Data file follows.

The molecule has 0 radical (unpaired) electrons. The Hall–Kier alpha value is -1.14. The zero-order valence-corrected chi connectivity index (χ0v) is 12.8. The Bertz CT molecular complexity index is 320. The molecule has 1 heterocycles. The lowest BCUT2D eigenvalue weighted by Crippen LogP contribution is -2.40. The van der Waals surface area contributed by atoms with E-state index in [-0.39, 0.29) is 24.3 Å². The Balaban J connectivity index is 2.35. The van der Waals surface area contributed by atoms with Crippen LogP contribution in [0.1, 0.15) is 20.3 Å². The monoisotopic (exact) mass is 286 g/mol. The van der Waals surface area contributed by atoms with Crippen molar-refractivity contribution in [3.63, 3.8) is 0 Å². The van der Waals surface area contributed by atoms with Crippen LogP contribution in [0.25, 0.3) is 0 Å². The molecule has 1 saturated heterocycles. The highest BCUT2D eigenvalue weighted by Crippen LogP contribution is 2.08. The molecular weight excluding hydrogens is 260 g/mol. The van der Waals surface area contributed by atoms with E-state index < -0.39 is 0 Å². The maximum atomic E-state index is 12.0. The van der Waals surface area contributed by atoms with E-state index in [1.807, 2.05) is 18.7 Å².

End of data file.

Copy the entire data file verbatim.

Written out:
The molecule has 0 radical (unpaired) electrons. The Hall–Kier alpha value is -1.14. The zero-order valence-corrected chi connectivity index (χ0v) is 12.8. The Bertz CT molecular complexity index is 320. The molecule has 1 heterocycles. The lowest BCUT2D eigenvalue weighted by Crippen LogP contribution is -2.40. The van der Waals surface area contributed by atoms with E-state index in [-0.39, 0.29) is 24.3 Å². The Balaban J connectivity index is 2.35. The van der Waals surface area contributed by atoms with Crippen LogP contribution in [0.1, 0.15) is 20.3 Å². The monoisotopic (exact) mass is 286 g/mol. The van der Waals surface area contributed by atoms with Crippen molar-refractivity contribution in [3.63, 3.8) is 0 Å². The van der Waals surface area contributed by atoms with Crippen LogP contribution in [0.25, 0.3) is 0 Å². The molecule has 1 saturated heterocycles. The highest BCUT2D eigenvalue weighted by Crippen LogP contribution is 2.08. The molecular weight excluding hydrogens is 260 g/mol. The van der Waals surface area contributed by atoms with E-state index < -0.39 is 0 Å². The maximum atomic E-state index is 12.0. The van der Waals surface area contributed by atoms with E-state index in [1.807, 2.05) is 18.7 Å².